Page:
2.      It will loose its property as a System object.

My answer is “Yes”
1.      To provide an alternative way, Microsoft provides us a new concept named CLR integration in sql server 2005.
2.      We can create Managed trigger and wrap it in the stored procedure.

7.      What is a View?

If we have several tables in a db and we want to view only specific columns from specific tables we can go for views. It would also suffice the needs of security some times allowing specific users to see only specific columns based on the permission that we can configure on the view. Views also reduce the effort that is required for writing queries to access specific columns every time.

8.      What is an Index?

An index is a physical structure containing pointers to the data. Indices are created in an existing table to locate rows more quickly and efficiently. It is possible to create an index on one or more columns of a table, and each index is given a name. The users cannot see the indexes; they are just used to speed up queries. Effective indexes are one of the best ways to improve performance in a database application. A table scan happens when there is no index available to help a query. In a table scan, the SQL Server examines every row in the table to satisfy the query results. Table scans are sometimes unavoidable, but on large tables, scans have a terrific impact on performance.

9.      What is an Identity?

Identity (or AutoNumber) is a column that automatically generates numeric values. A start and increment value can be set, but most DBAs leave these at 1. A GUID column also generates unique keys.

10.  What is a Linked Server?

Linked Servers is a concept in SQL Server by which we can add other SQL Server to a Group and query both the SQL Server databases using T-SQL Statements. With a linked server, you can create very clean, easy–to-follow SQL statements that allow remote data to be retrieved, joined and combined with local data.
Stored Procedures sp_addlinkedserver, sp_addlinkedsrvlogin will be used to add new Linked Server.

11.  What is a Cursor?

A cursor is a database object used by applications to manipulate data in a set on a row-by-row basis, instead of the typical SQL commands that operate on all the rows in the set at one time.
In order to work with a cursor, we need to perform some steps in the following order:
·         Declare cursor
·         Open cursor
·         Fetch row from the cursor
·                           Process fetched row
·         Close cursor
·         Deallocate cursor

12.  What is Collation?

Collation refers to a set of rules that determine how data is sorted and compared. Character data is sorted using rules that define the correct character sequence with options for specifying case sensitivity, accent marks, Kana character types, and character width.

13.  Types of Indexes
·         Clustered Index
·         Non-Clustered Index

14.  Difference between Clustered Index and Non-Clustered Index.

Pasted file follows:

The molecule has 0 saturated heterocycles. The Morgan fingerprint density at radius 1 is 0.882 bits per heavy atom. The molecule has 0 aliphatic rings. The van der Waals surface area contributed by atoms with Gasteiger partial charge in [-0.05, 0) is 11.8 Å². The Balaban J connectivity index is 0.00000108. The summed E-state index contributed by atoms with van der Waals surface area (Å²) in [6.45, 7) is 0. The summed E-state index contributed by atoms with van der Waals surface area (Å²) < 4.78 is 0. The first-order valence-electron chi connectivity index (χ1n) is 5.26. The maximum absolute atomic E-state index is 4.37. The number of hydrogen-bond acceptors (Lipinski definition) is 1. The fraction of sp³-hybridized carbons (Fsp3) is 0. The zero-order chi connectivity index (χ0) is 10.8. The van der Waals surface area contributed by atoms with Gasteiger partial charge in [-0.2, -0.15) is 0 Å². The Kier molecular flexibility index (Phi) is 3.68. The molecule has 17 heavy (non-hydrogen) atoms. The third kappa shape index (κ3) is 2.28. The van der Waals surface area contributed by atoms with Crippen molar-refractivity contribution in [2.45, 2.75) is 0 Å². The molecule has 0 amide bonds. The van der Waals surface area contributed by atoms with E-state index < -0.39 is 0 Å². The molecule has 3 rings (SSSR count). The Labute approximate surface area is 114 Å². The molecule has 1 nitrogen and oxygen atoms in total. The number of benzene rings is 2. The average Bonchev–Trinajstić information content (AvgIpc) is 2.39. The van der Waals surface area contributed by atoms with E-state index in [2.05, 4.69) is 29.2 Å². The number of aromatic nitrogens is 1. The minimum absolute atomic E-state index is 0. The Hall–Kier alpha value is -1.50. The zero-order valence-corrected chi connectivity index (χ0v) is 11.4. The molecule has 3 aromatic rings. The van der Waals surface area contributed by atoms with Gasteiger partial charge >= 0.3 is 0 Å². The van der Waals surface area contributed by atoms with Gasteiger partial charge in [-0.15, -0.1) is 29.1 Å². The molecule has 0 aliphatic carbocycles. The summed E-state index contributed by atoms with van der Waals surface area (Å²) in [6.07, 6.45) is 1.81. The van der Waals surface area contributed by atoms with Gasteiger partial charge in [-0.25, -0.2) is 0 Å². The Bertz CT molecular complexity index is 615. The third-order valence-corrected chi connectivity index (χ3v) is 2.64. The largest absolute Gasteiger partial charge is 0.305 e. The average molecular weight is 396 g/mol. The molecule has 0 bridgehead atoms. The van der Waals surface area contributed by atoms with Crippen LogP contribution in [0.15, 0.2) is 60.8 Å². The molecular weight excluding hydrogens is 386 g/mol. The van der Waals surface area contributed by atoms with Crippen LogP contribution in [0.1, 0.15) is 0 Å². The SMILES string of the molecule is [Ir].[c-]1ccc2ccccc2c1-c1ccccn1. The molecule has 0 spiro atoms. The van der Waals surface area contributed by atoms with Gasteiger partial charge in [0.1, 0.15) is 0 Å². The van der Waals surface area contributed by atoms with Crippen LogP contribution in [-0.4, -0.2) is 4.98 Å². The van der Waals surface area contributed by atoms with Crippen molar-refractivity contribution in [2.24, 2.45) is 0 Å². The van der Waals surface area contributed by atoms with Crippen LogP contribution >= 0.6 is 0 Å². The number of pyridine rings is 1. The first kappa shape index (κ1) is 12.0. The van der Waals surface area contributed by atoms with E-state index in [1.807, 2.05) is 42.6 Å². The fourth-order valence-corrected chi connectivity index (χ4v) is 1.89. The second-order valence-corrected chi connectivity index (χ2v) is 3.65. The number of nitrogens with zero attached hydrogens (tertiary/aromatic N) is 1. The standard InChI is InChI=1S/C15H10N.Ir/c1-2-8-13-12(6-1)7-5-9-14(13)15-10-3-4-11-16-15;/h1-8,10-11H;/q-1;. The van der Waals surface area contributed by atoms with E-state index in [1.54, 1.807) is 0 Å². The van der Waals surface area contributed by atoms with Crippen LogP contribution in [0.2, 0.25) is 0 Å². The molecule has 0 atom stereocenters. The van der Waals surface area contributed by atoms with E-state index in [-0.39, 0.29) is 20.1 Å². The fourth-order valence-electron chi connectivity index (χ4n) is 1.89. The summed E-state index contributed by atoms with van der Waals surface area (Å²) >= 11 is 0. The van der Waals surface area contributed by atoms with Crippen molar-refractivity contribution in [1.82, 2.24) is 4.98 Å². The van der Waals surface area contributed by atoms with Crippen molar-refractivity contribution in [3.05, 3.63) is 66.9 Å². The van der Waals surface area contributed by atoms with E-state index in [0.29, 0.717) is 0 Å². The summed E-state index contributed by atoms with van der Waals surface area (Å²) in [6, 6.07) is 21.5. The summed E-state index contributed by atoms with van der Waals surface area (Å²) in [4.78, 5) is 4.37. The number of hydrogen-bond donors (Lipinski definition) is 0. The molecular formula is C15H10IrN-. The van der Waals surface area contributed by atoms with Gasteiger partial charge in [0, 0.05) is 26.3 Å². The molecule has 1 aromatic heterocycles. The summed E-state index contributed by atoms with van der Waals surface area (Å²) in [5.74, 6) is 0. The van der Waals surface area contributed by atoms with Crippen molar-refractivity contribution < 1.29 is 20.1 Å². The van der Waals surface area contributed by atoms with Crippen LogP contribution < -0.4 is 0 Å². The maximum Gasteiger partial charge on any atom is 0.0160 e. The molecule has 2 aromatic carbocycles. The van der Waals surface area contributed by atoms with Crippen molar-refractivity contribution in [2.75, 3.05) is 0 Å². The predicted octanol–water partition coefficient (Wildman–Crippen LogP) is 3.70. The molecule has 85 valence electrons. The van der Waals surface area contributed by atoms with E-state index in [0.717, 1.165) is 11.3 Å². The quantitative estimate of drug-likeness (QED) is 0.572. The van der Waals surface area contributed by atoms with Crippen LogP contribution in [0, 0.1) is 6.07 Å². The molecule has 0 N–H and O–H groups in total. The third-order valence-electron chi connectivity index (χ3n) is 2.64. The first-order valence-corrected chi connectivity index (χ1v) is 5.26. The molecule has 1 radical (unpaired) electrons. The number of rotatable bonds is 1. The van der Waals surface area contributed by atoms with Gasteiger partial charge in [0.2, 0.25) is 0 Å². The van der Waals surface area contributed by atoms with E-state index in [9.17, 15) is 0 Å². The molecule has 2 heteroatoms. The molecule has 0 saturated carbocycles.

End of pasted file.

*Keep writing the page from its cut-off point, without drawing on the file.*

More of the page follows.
Clustered Index
Non-Clustered Index
A clustered index is a special type of index that reorders the way in which records in the table are physically stored. It won’t touch the structure of the table.
Only one clustered index can be created for a table. For a table, we can create 249 non clustered index.
The leaf nodes of a clustered index contain the data pages. The leaf node of a nonclustered index does not consist of the data pages. Instead, the leaf nodes contain index rows.
By default, primary key will create clustered index on the table. By default, Unique key will create clustered index on the table.

15.  Difference between Stored Procedure and Trigger

Stored Procedure
Trigger
Defination:
A stored procedure is a collection of precompiled SQL statements that have been previously created and stored in the server database.
Defination:
It will fire automatically when ever DML operations performed on the table or view. Triggers are basically used to implement business rules.
Supports Input and Output parameters
Not support
Stored procedures are explicitly executed by invoking a CALL to the procedure
Triggers are implicitly executed
Procedures can’t execute Triggers
Triggers can execute stored procedures

16.  Difference between Stored Proc and Function

Stored Proc
Function
Data manipulations are possible with in the procedure
Not Possible
Supports XML FOR clause
Not supports
If there is an error in SP it just ignores the error and moves to the next statement.

If there is an error in UDF its stops executing.
SP’s can make permanent changes to server environments
Can’t

Can’t
UDF can be used in the SQL statements anywhere in the WHERE/HAVING/SELECT section
Supports all data types
Text, ntext, image and timestamp data types are not supported.

Defination:
User-defined Functions allow defining its own T-SQL functions that can accept zero or more parameters and return a single scalar data value or a table data type.


17.  Difference between Primary key and Unique key?

Primary key
Unique key
It won’t allow null value It will accept null value but only one
Only one primary key can be created for the table Any number of Unique key can be created for the table.
Primary Key creates a clustered index on the column. Unique Key creates a non-clustered index on the column.
Ex:
Create table with Primary Key:
CREATE TABLE Authors (
AuthorID INT NOT NULL PRIMARY KEY,
Name VARCHAR(100) NOT NULL
)
Ex:
Alter table to add unique constraint to column:
ALTER TABLE Authors ADD CONSTRAINT IX_Authors_Name UNIQUE(Name)

18.  Difference between Temp tables and Table variables in Sql Server

1)      Transaction logs are not recorded for the table variables. They are variables and thus aren't bound to a transaction.
      Temp tables behave same as normal tables and are bound by transactions.
2)      Any procedure with a temporary table cannot be pre-compiled, while an execution plan of procedures with table variables can be statically compiled in advance. Pre-compiling a script gives a major advantage to its speed of execution. This advantage can be dramatic for long procedures, where recompilation can be too pricy.
3)      Table variables exist only in the same scope as variables. Contrary to the temporary tables, they are not visible in inner stored procedures and in exec (string) statements. Also, they cannot be used in an insert/exec statement.